The Artist and the Girls
Truth and fiction are intertwined in the work of Swiss artist Romain Mader in which he explores themes of gender-representation, loneliness and human behaviour
in a connected world. Mader studied photography at ECAL in Lausanne and just completed his Master’s in Fine Arts in Zürich. In one of his early projects ‘Me with girls’ (2009) he portrayed himself as a young man, uncomfortable with women, who posed at the Geneva car show with all the beautiful girls presenting the cars.
He came to international attention after his work was featured in 2016 in a group exhibition in London’s Tate Modern. Here he presented his series ‘Ekaterina’, in which he poses as a lonely man in search of a Ukrainian bride. ‘This is a work on sexual tourism and the prejudices we have on Eastern Europe,’ Mader says.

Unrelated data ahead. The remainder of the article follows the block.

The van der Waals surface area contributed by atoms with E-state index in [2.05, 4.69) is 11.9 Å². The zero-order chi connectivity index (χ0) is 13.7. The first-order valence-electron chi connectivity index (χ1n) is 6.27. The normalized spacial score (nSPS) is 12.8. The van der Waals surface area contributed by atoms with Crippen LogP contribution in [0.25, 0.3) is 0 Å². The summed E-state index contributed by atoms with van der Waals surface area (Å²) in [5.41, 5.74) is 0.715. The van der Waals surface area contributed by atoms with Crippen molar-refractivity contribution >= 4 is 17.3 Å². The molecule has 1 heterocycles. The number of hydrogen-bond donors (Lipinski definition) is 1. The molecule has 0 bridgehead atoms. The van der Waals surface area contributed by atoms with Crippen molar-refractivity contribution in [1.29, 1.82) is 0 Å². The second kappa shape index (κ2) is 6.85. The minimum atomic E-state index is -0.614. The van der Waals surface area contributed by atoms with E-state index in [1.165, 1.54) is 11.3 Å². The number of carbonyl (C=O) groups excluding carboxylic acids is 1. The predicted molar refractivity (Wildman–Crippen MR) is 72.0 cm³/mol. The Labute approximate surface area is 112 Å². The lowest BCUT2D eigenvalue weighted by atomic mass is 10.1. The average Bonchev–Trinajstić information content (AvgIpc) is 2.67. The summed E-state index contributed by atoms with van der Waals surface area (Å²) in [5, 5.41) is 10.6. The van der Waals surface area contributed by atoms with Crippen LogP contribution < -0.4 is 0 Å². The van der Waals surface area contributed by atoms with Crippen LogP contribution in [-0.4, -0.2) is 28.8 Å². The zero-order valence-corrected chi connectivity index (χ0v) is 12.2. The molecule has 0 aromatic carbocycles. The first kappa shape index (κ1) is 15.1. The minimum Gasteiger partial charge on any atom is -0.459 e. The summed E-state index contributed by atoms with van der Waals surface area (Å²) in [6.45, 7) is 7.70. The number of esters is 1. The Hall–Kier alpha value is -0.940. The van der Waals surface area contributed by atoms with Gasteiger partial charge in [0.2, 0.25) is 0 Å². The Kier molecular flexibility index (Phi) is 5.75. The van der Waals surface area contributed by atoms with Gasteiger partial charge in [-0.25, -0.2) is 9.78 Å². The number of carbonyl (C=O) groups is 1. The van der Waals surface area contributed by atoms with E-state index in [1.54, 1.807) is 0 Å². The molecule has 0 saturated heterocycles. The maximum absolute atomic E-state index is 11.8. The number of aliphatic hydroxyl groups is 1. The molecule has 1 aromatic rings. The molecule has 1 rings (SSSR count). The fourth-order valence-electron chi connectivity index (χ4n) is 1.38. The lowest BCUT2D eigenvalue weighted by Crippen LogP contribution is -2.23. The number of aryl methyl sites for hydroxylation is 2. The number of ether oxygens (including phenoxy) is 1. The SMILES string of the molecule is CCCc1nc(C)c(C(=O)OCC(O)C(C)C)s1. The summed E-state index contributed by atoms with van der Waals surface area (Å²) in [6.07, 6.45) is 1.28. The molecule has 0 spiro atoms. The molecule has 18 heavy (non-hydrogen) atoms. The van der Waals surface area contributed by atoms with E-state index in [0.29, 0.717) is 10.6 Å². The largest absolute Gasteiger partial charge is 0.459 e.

The project was the recipient of the 2017 Paul Huf Award in the Netherlands. The jury commented: ‘In a slick style familiar from commercial snapshots, social media and tourist material, we are drawn into a world of exploited women, mail-order brides, sexual tourism, and pervasive media attention. But Mader’s depiction is funny, naive, absurd, light-hearted, and it is this contrast between the subject and its exploration that gives Ekaterina its unexpectedly moving power.’